All Things Chromatography

Homeland Security, Forensics, Ink, and Thin Layer Chromatography

NewsWise has an interesting article about the U.S. Secret Service using Thin Layer Chromatography to analyze inks - here's someInkLibrary2 resized 600 excerpts:

Inks in one form or another have been around for at least 5,000 years. Scientists can analyze an ink’s components and determine when it was first manufactured, its brand, its composition, and other information by comparing the analysis results to the more than 10,000 inks and matching analyses stored in the International Ink Library managed by the U.S. Secret Service.

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To analyze an ink sample, forensic scientists separate its components using planar thin layer chromatography. This process uses solvents to separate the ink into bands of color on a page. Each ink creates its own color bands, thus forming a “fingerprint.” Scientists compare the unknown sample’s bands to known samples to find a match.

You can read the complete article by clicking here.

And here's that great clip from CSI showing ink analysis with Thin Layer Chromatography:

Topics: forensic, CSI, forensics, Thin Layer Chromatography

High School Students learning TLC/Forensics in England

These excerpts come from TivertonPeople in the UK:Tiverton High School students

In a partnership between the science departments at Petroc in Tiverton and Tiverton High School, seventy-five Year 10 High School pupils spent a morning in the Petroc laboratories with some of the college’s BTEC Forensic Science and A Level students performing a programme of tests and analysis. 
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The activities were based around techniques that are used in a wide variety of scientific settings such as blood typing of a suspects’ blood samples, and blood found at a crime scene, thin layer chromatography of pink lipstick to identify all the different coloured pigments that are found in this lipstick and Titrations to determine the Vitamin C concentration of a range of Apple juices found in the supermarket.
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Lynda Broomhead, science lecturer at Petroc said: “Both staff and students from the High School were very positive about the benefits of this event.”

Click Here to read the complete article.

Topics: TLC, forensics, Thin Layer Chromatography, education

Chromatography featured on Forensics Blog

We just discovered a great new blog dedicated specifically to Forensics.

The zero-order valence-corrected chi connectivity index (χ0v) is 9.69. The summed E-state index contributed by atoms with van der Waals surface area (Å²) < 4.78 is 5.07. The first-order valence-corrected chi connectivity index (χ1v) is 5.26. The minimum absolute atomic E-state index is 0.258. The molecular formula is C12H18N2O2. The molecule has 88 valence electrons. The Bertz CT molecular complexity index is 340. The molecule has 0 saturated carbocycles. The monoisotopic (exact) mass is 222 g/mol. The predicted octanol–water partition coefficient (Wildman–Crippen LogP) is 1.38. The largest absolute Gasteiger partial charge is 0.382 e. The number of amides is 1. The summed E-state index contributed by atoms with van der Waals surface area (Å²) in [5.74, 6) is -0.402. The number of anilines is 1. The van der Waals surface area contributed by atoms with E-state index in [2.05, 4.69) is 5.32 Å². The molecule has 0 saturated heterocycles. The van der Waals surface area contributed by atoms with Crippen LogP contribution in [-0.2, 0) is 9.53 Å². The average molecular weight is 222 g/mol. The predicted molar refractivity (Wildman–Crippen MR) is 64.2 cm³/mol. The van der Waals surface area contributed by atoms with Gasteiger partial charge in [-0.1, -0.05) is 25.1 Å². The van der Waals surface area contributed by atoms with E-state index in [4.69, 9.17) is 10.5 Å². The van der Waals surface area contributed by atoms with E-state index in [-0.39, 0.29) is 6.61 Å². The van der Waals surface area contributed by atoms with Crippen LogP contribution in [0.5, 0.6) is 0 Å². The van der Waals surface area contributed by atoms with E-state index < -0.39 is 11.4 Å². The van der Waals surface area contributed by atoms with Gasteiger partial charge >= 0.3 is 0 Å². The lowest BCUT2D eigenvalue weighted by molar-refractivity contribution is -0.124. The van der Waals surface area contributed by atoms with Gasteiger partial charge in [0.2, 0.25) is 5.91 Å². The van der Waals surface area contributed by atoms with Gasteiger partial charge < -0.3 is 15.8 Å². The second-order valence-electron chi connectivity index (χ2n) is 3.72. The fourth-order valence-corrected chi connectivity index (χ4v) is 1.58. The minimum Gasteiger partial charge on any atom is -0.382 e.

A recent post caught our eye:

Chromatography - A Powerful Tool For Forensics

Here's some excerpts:

What this process allows, among various other benefits, is the precise separation of complex chemical mixtures using a color-coded matrix. The identification of chemicals by means of a color code has made chromatography very popular, especially at potentially messy forensic crime scenes.
Usually, the application of chromatography in a laboratory setting involves passing a mixture through a series of phases. The mixture passes from a mobile phase, through a stationary phase, and results in the isolation of the desired molecule or compound.

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The uses of chromatography are varied and accurate, making it a perfect match for law enforcement. As the forensic specialists forge forward with their investigations, stay tuned to your favorite crime show. You may hear them mention, as the dramatic music crescendos and your favorite stars pretend to be concerned, a chromatographical process.

Click Here to read the full post

Of course we can't let this opportunity go without another look at Thin Layer Chromatography being used in the popular television show "CSI"

 

Topics: TLC, CSI, forensics, Thin Layer Chromatography

The Forensics Specialist for the Sarasota Sheriff's Office

It's always great when someone comes up to your booth at an event like Pittcon and says they've been using your product successfully for 15 years - it's even better when that person is Nancy Ludwigsen, Forensics Specialist with the Sarasota Sheriff's Office.

Nancy was kind enough to talk with us about her work and some of the features she likes about our Thin Layer Chromatography plates.

 

Topics: Pittcon, forensics, chromatography